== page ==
Whether you’ve ever had a Pisco Sour before or not, today is the ideal day to make this light, refreshing, frothy classic.
Today is Peruvian Independence Day, so we asked Mike Ryan, the Corporate Beverage Director at the Peruvian restaurant group, Acurio International, just how it should be done.
A child of the traditional sour cocktail family, which consists of base liqueur (in this case, Pisco), citrus (in this case, Lime Juice), Simple Syrup and egg, the Pisco Sour has, in its present form, been around since the beginning of last century.
But you might find that the Pisco Sour that Ryan is making today is a little different from what you are used to drinking. Although it contains all the usual ingredients, the quantities (especially the Pisco) are a little higher than usual.
This, Ryan assures us, is the traditional way to make the drink, but 3oz of any spirit used in a cocktail that is so easy to drink can be dangerous, so usually, the quantity of Pisco is reduced.
Although we would encourage you to try at least one with Ryan’s measurements, he does point out how to make it with a lower proof.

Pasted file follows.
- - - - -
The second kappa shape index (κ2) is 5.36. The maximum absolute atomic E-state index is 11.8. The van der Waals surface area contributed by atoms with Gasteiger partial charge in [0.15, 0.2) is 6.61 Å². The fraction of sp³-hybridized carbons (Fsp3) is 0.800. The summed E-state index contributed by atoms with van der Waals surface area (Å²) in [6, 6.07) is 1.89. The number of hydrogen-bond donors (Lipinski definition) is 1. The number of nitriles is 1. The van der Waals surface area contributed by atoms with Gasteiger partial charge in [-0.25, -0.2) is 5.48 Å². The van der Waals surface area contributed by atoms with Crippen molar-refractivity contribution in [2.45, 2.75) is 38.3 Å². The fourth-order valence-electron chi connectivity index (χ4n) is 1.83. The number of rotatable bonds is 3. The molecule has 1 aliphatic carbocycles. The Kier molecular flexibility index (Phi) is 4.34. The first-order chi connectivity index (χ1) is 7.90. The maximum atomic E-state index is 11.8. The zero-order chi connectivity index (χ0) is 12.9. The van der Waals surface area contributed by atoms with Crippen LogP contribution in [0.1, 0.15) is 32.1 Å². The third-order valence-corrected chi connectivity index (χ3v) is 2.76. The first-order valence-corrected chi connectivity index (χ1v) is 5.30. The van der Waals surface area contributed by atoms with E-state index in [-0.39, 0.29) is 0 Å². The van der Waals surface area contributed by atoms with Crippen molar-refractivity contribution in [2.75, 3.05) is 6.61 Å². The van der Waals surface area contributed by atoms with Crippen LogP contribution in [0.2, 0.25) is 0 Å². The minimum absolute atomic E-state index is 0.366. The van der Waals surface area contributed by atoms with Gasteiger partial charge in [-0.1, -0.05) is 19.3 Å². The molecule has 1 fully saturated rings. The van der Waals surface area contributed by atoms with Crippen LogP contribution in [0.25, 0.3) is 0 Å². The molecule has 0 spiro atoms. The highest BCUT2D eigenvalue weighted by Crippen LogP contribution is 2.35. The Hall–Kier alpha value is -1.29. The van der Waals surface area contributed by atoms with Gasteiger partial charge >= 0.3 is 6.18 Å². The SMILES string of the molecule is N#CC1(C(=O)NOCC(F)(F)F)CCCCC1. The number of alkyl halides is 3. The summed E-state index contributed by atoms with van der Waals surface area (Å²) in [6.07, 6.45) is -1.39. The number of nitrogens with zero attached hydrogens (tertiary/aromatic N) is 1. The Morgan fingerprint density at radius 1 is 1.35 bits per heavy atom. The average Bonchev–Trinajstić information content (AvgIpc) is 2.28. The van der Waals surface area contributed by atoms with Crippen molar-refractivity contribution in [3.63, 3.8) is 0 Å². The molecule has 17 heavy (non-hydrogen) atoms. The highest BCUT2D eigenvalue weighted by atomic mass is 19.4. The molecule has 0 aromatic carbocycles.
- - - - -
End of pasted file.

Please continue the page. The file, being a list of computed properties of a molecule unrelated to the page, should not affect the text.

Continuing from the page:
So what are you waiting for? Let’s grab an egg, a shaker and, of course, the Pisco and celebrate Independence Day the Peruvian way.
To find out more about Acurio International and its founder, Peru’s most famous chef, Gastón Acurio, we refer you to a Condé Nast Traveler article which explains his mission to turn Peru into a culinary destination.
Traditional Pisco Sour
Courtesy Mike Ryan, Beverage Director at Jarana
- 3 parts Pisco, usually made from the Quebranta grape
- 1 part fresh lime juice
- 1 part simple syrup (we use a 3:2 ratio of sugar:water)
- 1 egg white
Combine all ingredients in a shaker tin and shake without ice to help froth the egg white. Add ice, and shake for about 20 seconds. Strain into a chilled cocktail glass and garnish with one drop of Angostura Bitters in the centre.